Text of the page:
- There wasn't much doubt from the recent storm of astroturfed Twitter messages that NDP candidate Catherine Fife stood to do well in tomorrow's Kitchener-Waterloo provincial byelection. But I'm not sure anybody anticipated she'd have a sixteen-point lead over all comers - and the stunning result should offer reason to doubt that vilifying workers (as the McGuinty Libs have done with teachers) is a remotely popular position when there's a credible alternative on the ballot.
- It takes some effort for anti-environment minister Peter Kent to do worse than his party has done in the past. But he's managed the feat when it comes to coal power generation, watering down what already figured to be inadequate regulations while also signalling that the federal government will abandon the field in provinces which actually make extensive use of such power.
- I haven't followed the twists and turns in the Eurozone as closely as some. But it surely can't escape mention that outside financial interests are pushing Greece to make its economic problems worse by increasing the hours and days to be worked by employees in the name of labour market "flexibility" (rather than doing anything at all to actually increase the availability of jobs).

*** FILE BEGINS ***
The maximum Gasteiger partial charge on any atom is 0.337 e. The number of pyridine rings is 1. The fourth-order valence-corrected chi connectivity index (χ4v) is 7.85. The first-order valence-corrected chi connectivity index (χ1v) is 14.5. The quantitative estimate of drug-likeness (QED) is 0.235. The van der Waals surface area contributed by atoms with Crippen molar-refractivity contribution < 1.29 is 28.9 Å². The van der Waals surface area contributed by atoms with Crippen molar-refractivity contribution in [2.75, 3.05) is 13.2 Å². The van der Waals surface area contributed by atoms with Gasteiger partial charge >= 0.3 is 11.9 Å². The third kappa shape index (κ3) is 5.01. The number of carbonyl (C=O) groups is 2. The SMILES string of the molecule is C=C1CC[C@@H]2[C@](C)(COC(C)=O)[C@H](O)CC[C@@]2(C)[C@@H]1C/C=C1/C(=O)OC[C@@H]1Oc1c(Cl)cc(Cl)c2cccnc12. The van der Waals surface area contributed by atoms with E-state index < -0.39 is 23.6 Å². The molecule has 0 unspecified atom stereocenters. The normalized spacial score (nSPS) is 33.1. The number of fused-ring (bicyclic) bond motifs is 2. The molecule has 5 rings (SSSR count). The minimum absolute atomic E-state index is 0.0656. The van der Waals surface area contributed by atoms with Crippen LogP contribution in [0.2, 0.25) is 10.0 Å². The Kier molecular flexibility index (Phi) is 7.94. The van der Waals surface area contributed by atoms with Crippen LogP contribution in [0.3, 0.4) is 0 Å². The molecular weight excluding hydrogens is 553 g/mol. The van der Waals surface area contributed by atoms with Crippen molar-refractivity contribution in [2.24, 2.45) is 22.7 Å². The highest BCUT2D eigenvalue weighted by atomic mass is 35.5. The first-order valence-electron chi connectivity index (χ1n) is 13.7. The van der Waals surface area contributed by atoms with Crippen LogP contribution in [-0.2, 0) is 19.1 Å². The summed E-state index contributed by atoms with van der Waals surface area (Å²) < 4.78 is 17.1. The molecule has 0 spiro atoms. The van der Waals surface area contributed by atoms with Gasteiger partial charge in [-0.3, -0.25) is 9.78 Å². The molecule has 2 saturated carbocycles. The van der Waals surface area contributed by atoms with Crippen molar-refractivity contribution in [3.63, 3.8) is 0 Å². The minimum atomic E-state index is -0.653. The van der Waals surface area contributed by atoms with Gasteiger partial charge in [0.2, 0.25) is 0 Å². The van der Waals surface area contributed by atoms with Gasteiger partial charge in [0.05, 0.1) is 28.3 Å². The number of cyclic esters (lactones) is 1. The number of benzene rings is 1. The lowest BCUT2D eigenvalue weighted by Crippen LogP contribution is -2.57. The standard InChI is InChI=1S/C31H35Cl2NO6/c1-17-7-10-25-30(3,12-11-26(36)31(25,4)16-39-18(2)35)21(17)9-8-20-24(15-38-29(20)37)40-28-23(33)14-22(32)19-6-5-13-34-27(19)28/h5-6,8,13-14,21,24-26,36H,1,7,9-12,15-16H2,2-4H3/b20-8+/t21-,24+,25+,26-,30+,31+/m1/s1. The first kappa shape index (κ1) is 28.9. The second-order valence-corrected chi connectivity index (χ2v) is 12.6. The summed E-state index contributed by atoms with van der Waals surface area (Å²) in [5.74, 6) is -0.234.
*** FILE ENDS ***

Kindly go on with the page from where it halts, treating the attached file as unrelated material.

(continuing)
- I suppose we should have seen it coming. But the Saskatchewan Party's push to have the health sector governed by "lean" principles has officially crossed the line from encouraging the application of potentially useful ideas, to funnelling millions to private-sector consultants for no apparent reason.
- Finally, Pat Atkinson comments on Saskatchewan's proposed federal electoral boundaries with some advice for Con MPs:
Under our electoral system, redistribution is a reality of public office. For those sitting Conservative MPs who may not get the cakewalk they have enjoyed in the past, it's time to stop complaining.
Instead, get to work and meet your constituents, return phone calls and emails, represent interests that may be different from yours and your party's, and attend public events in all areas of your constituency.